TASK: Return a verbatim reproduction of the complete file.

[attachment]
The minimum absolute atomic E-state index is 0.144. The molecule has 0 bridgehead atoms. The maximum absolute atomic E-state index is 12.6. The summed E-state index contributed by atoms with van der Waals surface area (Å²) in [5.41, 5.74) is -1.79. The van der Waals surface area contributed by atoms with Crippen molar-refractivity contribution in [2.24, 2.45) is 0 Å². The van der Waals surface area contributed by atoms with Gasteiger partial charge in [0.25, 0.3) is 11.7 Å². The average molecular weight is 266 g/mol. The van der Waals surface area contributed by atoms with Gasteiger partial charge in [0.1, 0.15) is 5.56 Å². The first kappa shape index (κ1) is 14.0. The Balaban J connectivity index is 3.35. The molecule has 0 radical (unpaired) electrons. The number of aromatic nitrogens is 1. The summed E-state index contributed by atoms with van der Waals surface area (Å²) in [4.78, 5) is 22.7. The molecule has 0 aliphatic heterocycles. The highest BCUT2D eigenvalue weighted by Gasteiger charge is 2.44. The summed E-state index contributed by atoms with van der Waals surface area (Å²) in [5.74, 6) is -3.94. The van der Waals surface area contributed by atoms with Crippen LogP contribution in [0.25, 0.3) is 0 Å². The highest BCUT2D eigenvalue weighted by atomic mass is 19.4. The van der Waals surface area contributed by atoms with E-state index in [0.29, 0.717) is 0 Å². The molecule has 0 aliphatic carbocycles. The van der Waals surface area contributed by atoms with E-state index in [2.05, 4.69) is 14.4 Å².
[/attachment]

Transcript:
The minimum absolute atomic E-state index is 0.144. The molecule has 0 bridgehead atoms. The maximum absolute atomic E-state index is 12.6. The summed E-state index contributed by atoms with van der Waals surface area (Å²) in [5.41, 5.74) is -1.79. The van der Waals surface area contributed by atoms with Crippen molar-refractivity contribution in [2.24, 2.45) is 0 Å². The van der Waals surface area contributed by atoms with Gasteiger partial charge in [0.25, 0.3) is 11.7 Å². The average molecular weight is 266 g/mol. The van der Waals surface area contributed by atoms with Gasteiger partial charge in [0.1, 0.15) is 5.56 Å². The first kappa shape index (κ1) is 14.0. The Balaban J connectivity index is 3.35. The molecule has 0 radical (unpaired) electrons. The number of aromatic nitrogens is 1. The summed E-state index contributed by atoms with van der Waals surface area (Å²) in [4.78, 5) is 22.7. The molecule has 0 aliphatic heterocycles. The highest BCUT2D eigenvalue weighted by Gasteiger charge is 2.44. The summed E-state index contributed by atoms with van der Waals surface area (Å²) in [5.74, 6) is -3.94. The van der Waals surface area contributed by atoms with Crippen LogP contribution in [0.25, 0.3) is 0 Å². The highest BCUT2D eigenvalue weighted by atomic mass is 19.4. The van der Waals surface area contributed by atoms with E-state index in [0.29, 0.717) is 0 Å². The molecule has 0 aliphatic carbocycles. The van der Waals surface area contributed by atoms with E-state index in [2.05, 4.69) is 14.4 Å².